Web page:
The recent work by Chowdhury, et al., is among the first to describe how a candidate otoprotective compound was rationally optimized to reach investigational new drug status.

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Although PROTO1 provided partial protection of vestibular (extra-striolar) hair cells in vitro against aminoglycoside-induced hair cell death, the authors noted that the drug had several liabilities in vivo, including short half-life and in adequate solubility. Notably, and in common with many other FDA-approved drugs, PROTO1 also inhibited a vital voltage-dependent potassium channel (Kv11.1) that can lead to cardiac arrhythmia (QT interval prolongation) and sudden death. Nonetheless, PROTO1 was uncharacterized with regard to its mechanism of action of binding target. PROTO1 is a urea-thiopene carboxamide, and analogous compounds include HIV inhibitors and modulators of casein kinase, calcineurin, and p53—a tumor suppressor encoded by TP53, the most widely published gene thus far. The authors were able to secure funding to conduct a systemic structure-activity relationship SAR to identify associated analogs that were more efficacious without the liabilities identified in PROTO1.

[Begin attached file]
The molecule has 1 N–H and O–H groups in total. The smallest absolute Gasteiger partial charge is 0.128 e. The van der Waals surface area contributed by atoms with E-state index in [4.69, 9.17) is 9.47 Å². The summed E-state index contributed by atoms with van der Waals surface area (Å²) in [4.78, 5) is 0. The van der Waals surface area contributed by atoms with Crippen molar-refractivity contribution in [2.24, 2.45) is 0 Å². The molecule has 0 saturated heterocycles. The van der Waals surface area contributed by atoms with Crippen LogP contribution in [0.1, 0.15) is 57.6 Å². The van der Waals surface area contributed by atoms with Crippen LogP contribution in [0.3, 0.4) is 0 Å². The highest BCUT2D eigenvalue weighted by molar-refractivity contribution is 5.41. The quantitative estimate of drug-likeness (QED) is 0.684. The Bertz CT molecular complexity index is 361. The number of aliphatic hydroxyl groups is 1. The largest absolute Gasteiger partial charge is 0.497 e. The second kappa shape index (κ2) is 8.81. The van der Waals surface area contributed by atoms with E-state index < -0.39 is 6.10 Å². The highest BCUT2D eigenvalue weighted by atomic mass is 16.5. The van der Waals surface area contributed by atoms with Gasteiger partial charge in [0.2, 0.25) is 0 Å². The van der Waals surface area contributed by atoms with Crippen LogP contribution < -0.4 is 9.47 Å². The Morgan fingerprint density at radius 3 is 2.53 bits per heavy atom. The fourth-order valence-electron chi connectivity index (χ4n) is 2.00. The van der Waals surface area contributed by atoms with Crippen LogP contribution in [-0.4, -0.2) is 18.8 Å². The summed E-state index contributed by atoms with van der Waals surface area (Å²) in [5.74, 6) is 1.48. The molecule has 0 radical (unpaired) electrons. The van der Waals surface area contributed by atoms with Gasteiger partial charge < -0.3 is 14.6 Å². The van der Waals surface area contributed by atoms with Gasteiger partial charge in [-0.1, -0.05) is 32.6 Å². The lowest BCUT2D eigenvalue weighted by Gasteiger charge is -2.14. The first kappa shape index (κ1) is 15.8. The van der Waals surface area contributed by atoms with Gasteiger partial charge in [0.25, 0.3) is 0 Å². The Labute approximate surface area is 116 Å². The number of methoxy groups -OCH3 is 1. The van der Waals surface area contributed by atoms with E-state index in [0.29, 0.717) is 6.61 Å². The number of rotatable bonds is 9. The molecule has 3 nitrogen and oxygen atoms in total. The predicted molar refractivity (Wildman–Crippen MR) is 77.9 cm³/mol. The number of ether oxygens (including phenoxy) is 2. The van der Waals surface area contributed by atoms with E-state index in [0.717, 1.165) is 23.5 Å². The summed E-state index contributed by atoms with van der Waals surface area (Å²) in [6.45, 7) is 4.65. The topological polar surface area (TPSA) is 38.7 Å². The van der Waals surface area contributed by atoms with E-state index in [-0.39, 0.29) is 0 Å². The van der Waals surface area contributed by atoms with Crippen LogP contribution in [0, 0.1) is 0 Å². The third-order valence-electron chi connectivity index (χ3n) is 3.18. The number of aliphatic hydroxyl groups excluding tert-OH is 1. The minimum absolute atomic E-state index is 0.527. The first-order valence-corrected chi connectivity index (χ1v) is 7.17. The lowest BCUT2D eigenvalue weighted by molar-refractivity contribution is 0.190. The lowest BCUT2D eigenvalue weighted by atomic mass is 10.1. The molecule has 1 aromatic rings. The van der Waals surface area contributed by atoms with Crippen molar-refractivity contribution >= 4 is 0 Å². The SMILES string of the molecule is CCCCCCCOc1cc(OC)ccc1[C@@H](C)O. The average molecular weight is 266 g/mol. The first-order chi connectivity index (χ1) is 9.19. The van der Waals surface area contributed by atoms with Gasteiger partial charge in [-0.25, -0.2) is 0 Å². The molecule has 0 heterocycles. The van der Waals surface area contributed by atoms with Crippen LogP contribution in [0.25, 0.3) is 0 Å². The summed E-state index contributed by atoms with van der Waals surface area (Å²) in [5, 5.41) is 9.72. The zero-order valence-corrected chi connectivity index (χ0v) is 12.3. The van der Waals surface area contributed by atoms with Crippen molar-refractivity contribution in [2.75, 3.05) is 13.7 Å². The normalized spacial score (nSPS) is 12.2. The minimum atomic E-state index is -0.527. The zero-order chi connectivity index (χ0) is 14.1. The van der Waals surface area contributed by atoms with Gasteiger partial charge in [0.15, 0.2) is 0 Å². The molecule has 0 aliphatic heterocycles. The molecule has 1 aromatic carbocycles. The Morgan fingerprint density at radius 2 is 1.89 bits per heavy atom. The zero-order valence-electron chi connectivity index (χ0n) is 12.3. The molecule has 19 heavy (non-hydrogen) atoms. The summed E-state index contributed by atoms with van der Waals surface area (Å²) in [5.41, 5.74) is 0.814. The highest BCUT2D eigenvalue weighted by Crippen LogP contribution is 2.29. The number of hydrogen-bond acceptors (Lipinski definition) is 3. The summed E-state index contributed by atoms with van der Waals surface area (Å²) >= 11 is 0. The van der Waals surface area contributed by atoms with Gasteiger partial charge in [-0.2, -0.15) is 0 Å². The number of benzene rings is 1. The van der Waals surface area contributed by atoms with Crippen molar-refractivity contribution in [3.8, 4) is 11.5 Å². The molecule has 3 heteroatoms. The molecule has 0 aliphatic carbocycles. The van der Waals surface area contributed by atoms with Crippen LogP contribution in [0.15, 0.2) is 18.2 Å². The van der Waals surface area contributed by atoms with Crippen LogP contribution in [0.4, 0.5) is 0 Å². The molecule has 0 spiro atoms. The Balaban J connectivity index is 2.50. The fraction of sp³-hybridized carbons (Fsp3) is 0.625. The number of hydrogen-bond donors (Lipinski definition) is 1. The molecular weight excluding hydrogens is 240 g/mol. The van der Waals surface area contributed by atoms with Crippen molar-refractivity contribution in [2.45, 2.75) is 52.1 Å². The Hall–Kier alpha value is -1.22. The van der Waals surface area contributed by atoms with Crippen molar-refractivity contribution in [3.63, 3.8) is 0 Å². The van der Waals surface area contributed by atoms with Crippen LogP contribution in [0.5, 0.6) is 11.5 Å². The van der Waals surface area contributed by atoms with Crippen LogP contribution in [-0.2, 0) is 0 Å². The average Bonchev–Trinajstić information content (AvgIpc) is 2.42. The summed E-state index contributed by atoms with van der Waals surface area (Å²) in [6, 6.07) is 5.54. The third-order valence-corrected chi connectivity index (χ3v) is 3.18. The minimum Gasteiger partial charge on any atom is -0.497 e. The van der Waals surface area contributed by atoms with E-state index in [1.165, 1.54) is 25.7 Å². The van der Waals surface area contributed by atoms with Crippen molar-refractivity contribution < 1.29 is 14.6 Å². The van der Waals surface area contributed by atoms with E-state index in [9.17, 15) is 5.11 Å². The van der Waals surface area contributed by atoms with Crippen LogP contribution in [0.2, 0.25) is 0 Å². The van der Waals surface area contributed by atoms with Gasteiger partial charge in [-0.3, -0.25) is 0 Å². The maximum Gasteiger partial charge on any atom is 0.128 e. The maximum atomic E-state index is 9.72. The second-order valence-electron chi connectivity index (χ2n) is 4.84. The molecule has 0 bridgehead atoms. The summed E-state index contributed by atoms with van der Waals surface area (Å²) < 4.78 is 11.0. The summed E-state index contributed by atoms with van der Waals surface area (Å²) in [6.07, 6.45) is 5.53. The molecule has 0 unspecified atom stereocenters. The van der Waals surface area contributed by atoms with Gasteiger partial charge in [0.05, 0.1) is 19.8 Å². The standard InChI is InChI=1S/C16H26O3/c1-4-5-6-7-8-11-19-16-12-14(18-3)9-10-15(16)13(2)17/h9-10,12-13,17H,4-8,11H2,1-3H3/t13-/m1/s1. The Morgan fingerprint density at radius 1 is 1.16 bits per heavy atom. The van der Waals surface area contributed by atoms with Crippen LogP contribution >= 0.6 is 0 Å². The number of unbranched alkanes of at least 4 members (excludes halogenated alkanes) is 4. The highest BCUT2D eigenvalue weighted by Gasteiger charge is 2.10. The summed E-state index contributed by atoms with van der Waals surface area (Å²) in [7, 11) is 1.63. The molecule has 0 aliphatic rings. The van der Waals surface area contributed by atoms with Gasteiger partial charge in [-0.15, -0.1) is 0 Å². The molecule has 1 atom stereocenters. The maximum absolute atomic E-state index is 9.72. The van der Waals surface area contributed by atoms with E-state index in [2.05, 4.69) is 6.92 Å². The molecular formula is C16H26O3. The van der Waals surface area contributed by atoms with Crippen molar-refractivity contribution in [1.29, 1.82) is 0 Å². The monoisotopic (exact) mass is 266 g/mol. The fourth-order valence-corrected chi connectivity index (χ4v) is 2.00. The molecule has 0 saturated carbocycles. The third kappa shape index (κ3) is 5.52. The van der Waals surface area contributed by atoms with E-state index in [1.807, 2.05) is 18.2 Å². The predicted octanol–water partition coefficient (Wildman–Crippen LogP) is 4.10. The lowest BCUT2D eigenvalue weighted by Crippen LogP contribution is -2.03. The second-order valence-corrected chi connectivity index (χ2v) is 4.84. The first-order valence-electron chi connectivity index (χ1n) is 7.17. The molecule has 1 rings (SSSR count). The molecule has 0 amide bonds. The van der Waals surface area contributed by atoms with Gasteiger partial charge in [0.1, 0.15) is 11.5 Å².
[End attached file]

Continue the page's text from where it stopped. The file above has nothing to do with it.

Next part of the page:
Using dose-response curves for hair cell survival, the authors identified the analog dose that ensured 50 percent survival of neuromast hair cells (the HC50), where the lower the dose, the more efficacious the drug analog is in protecting hair cells. By systematically varying the side-chains of the aryl group (Fig. 1b), the authors identified that a chlorine side-chain was optimal for neuromast hair cell survival during neomycin exposure. Systematic variation of substituents bound to the terminal nitrogen of the urea group (Fig. 1c) revealed that the aryl group was required for cytoprotection. Loss of the carboxamide (Fig. 1d) and thiopene (Fig. 1e) groups also led to loss of the cytoprotection of hair cells. This left the tetrahydropyridine group as the richest area for exploration of efficacy. From over 50 variants, substitution of the tetrahydropyridine with tropane derivatives led to the identification of compound 90, also known as ORC-13661 and displayed as submicromolar HC50, (0.12 µM), which was considered crucial for efficacy following the systemic delivery and transport across the blood-labyrinth barrier. Maximum (98%) protection of neuromast hair cells was found to be 2.8 micromoles.